Early switch/early discharge opportunities for hospitalized patients with methicillin-resistant Staphylococcus aureus complicated skin and soft tissue infections in Brazil.

Affiliation

Pharmerit International, Bethesda, MD, USA. Electronic address: [Email]

Abstract

BACKGROUND : Early antibiotic switch and early discharge protocols have not been widely studied in Latin America. Our objective was to describe real-world treatment patterns, resource use, and estimate opportunities for early switch from intravenous to oral antibiotics and early discharge for patients hospitalized with methicillin-resistant Staphylococcus aureus complicated skin and soft-tissue infections.
METHODS : This retrospective medical chart review recruited 72 physicians from Brazil to collect data from patients hospitalized with documented methicillin-resistant Staphylococcus aureus complicated skin and soft tissue infections between May 2013 and May 2015, and discharged alive by June 2015. Data collected included clinical characteristics and outcomes, hospital length of stay, methicillin-resistant Staphylococcus aureus-targeted intravenous and oral antibiotic use, and early switch and early discharge eligibility using literature-based and expert-validated criteria.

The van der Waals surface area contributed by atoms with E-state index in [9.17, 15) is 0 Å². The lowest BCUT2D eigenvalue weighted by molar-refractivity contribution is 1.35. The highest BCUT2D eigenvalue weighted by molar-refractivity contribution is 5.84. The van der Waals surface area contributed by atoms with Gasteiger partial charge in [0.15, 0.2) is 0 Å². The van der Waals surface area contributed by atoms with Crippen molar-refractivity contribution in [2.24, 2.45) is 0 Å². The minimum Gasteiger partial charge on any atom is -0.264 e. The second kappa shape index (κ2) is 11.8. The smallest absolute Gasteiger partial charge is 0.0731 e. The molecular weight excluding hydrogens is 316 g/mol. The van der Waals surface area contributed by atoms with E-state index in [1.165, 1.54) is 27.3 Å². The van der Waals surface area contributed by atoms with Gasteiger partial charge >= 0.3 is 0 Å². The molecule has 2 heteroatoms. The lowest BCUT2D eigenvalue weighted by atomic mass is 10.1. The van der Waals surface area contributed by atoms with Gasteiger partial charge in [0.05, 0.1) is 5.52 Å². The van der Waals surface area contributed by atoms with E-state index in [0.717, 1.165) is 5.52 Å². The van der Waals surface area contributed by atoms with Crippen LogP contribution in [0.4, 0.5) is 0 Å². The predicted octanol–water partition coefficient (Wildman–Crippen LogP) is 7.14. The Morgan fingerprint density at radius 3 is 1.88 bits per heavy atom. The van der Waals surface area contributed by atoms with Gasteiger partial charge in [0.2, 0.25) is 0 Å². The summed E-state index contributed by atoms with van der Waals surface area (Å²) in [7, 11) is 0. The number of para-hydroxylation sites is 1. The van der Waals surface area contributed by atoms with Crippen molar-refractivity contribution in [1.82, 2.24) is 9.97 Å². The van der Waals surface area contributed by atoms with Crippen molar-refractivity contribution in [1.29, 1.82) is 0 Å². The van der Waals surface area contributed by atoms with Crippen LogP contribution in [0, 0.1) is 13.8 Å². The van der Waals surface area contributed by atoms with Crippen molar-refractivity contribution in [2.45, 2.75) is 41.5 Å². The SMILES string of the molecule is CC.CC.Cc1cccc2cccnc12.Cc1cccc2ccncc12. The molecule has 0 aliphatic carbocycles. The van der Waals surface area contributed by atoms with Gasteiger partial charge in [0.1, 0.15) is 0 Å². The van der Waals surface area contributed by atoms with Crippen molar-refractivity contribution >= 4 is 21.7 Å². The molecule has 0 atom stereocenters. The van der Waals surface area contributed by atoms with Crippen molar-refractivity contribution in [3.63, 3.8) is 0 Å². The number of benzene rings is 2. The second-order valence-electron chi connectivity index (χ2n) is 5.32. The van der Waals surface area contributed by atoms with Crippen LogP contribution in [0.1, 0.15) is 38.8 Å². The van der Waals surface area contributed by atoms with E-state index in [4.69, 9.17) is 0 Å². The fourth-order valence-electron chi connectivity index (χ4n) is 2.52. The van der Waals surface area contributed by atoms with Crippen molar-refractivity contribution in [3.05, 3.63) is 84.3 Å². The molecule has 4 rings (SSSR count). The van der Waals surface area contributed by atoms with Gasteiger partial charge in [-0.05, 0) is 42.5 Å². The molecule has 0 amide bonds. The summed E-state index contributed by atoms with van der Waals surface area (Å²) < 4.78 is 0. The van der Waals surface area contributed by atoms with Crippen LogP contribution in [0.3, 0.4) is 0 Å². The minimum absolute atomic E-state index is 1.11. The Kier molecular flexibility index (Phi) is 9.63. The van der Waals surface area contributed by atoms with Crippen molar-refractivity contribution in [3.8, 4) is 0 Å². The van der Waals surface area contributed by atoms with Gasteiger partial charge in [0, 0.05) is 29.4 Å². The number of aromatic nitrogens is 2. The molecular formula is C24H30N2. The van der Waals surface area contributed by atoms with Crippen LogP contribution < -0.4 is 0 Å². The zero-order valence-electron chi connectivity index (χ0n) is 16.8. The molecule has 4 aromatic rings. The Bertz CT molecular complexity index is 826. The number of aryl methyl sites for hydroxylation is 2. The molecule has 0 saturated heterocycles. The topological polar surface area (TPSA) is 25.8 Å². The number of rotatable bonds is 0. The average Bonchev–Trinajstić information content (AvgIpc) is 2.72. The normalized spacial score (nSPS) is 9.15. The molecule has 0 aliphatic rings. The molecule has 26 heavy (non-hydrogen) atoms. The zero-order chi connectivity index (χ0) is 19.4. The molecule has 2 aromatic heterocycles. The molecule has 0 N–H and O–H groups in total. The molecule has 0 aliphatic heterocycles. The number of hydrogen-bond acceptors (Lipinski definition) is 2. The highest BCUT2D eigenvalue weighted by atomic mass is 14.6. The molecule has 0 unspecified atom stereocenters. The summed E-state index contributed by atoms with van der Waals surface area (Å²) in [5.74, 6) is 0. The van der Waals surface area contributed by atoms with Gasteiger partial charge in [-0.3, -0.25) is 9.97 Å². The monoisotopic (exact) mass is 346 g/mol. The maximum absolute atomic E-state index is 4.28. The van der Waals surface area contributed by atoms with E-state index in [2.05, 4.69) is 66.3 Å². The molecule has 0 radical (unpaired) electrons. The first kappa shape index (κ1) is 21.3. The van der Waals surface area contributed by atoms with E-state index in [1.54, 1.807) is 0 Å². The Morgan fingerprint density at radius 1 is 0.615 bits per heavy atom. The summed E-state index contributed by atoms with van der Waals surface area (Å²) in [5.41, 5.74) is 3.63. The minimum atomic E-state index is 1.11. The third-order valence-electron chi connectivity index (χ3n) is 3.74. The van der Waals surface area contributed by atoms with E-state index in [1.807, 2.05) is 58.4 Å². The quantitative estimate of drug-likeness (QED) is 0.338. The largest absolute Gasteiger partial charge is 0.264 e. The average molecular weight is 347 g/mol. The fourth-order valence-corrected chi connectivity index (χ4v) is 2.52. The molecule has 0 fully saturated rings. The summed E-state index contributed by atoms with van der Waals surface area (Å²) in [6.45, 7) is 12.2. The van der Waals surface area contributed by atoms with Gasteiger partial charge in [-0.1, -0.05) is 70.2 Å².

RESULTS : A total of 199 patient charts were reviewed, of which 196 (98.5%) were prescribed methicillin-resistant Staphylococcus aureus -active therapy. Only four patients were switched from intravenous to oral antibiotics while hospitalized. The mean length of methicillin-resistant Staphylococcus aureus-active treatment was 14.7 (standard deviation, 10.1) days, with 14.6 (standard deviation, 10.1) total days of intravenous therapy. The mean length of hospital stay was 22.2 (standard deviation, 23.0) days. The most frequent initial methicillin-resistant Staphylococcus aureus-active therapies were intravenous vancomycin (58.2%), intravenous clindamycin (19.9%), and intravenous daptomycin (6.6%). Thirty-one patients (15.6%) were discharged with methicillin-resistant Staphylococcus aureus -active antibiotics of which 80.6% received oral antibiotics. Sixty-two patients (31.2%) met early switch criteria and potentially could have discontinued intravenous therapy 6.8 (standard deviation, 7.8) days sooner, and 65 patients (32.7%) met early discharge criteria and potentially could have been discharged 5.3 (standard deviation, 7.0) days sooner.
CONCLUSIONS : Only 2% of patients were switched from intravenous to oral antibiotics in our study while almost one-third were early switch eligible. Additionally, one-third of hospitalized patients with methicillin-resistant Staphylococcus aureus complicated skin and soft tissue infections were early discharge eligible indicating opportunity for reducing intravenous therapy and days of hospital stay. These results provide insight into possible benefits of implementation of early switch/early discharge protocols in Brazil.

Keywords

Antibiotic therapy,Clinical criteria,Economics,IV-to-PO switch,Length of stay,

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